Is it possible an optimal tax system that maximizes the welfare of a society?

While research on optimal taxation often focuses on the pure economic implications, it rarely considers the cultural and social differences that can lead to very different results when trying to implement an optimal tax system.

Economic and Cultural Optimization

There are two types of optimization: economic and cultural. Economic optimization asserts that taxes should limit economic distortions and not drastically alter people’s decision-making. From this point of view, taxes must follow clear guidelines, such as the Tax Foundation’s Sound Tax Policy Principles: neutrality, stability, transparency and simplicity.

Cultural optimization, on the other hand, recognizes that countries have different values ​​and suggests that fiscal policy should reflect those values. As a result, the same tax policies can lead to different results in different countries due to cultural variables.

An example of this is an inheritance tax. The importance of equity in income distribution (often called “vertical equity”) differs between countries. Thus, even if the inheritance tax is structured in the most principled way, cultural optimization would vary dramatically between, say, a country that favors social mobility and one that values ​​dynastic wealth. In the former, an inheritance tax is likely to be accepted and complied with; in the second, the chances of taxpayers accepting such a proposal are slim.

Economic and cultural optimization are not mutually exclusive. Rather, cultural factors may inform the implementation of economic principles. When tax policy reforms are discussed, cultural considerations must play a role.

The ugly truth about multilateral agreements

Today, a considerable part of fiscal policy concerns multilateral negotiations. And while countries strive for solutions that all parties can live with, political consensus generally never leads to the economically optimal policy solution.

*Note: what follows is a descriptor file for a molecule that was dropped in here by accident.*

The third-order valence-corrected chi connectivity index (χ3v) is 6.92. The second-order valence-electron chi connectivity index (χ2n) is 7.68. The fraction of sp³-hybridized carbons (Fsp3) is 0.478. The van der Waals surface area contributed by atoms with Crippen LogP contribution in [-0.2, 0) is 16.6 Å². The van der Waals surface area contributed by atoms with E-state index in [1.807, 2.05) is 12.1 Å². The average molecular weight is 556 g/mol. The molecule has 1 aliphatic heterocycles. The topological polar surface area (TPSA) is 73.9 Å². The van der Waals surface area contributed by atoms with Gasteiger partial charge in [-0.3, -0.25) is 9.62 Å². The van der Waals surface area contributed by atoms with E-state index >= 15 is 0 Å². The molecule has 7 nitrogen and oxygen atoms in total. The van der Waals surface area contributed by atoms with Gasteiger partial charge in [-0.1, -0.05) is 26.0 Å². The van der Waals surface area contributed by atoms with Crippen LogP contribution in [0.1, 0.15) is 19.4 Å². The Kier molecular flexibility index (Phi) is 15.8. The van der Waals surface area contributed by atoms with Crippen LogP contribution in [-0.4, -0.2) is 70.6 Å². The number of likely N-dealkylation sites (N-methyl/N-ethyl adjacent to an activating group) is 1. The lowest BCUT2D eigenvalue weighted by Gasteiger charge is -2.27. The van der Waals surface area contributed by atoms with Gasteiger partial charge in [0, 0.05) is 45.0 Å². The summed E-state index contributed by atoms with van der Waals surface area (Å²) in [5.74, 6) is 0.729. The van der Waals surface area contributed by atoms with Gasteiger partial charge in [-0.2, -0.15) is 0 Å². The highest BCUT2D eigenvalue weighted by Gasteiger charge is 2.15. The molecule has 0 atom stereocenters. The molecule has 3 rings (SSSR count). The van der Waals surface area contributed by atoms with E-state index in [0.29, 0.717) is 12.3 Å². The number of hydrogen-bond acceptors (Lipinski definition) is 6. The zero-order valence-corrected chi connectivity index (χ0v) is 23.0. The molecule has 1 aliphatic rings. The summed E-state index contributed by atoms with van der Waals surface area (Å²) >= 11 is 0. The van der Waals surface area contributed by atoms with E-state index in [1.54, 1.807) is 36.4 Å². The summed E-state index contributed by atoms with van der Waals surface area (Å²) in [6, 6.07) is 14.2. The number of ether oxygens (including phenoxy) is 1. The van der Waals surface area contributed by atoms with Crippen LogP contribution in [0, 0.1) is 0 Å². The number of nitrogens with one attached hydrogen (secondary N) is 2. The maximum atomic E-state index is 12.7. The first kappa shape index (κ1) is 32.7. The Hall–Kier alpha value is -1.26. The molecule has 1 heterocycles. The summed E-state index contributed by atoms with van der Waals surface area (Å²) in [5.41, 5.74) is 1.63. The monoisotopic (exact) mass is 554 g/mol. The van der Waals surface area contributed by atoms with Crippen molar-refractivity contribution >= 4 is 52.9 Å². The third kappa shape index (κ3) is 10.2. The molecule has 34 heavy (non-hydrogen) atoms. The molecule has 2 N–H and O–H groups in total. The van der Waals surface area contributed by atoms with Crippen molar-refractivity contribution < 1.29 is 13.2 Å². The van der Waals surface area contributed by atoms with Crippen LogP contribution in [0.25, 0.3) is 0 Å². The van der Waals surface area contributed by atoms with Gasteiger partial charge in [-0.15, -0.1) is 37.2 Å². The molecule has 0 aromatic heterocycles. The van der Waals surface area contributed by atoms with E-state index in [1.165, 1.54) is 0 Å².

To structure optimal taxes at the international level, agreements would need to include culture-specific provisions to tailor taxes to the political economy and make policies compatible with the interests of each government agreeing to them. Because multilateral negotiations often end with a compromise, these considerations are rarely represented; one set of cultural preferences usually wins out over the others.

The current negotiations on Pillar One and Pillar Two show this. They ignore cultural differences between countries and instead treat them as if they have the same incentive structures and preferences for higher corporate taxes.

Information as constraint

Any attempt to structure an optimal tax system requires a lot of information. To make the right decisions, policymakers would have to rely on the true preferences of the entire population, or at least a clearly representative sample. Capturing a representative sample is quite difficult; ensuring that your shared views are truthful is even more difficult. When decisions are made under time constraints and are driven by political rather than economic reasons, building an optimal tax system becomes increasingly complicated.

Even if a government could collect all the necessary public information, two key problems remain: costs and interactions. First, the collection and administration costs would likely outweigh the benefits, at least in the short to medium term. This is relevant to most politicians because the economic benefits of an optimal tax system accrue in the long run. The second comes from Hayek’s Criticism of central planning: that policymakers never have enough knowledge to discern the optimal policy during the policymaking process. Interactions between actors and spontaneous order through prices and markets can lead to more efficient outcomes than central planning.

Relying primarily on a mix of taste-based social and economic priorities is, however, not the appropriate shortcut to take in this situation. Many social priorities are inconsistent and harm those who were intended to benefit. One case is capital income taxation, which commonly attempts to redistribute resources from the rich to the poor. Taxes reduce the available wage pool and opportunities for future productive investment, which hurts workers. Instead, focusing on economic growth has been shown to alleviate many problems, including social ones.

In the end, a culturally optimal tax system may be impossible to achieve. But policymakers must not ignore cultural factors when designing and implementing economically optimal policies.

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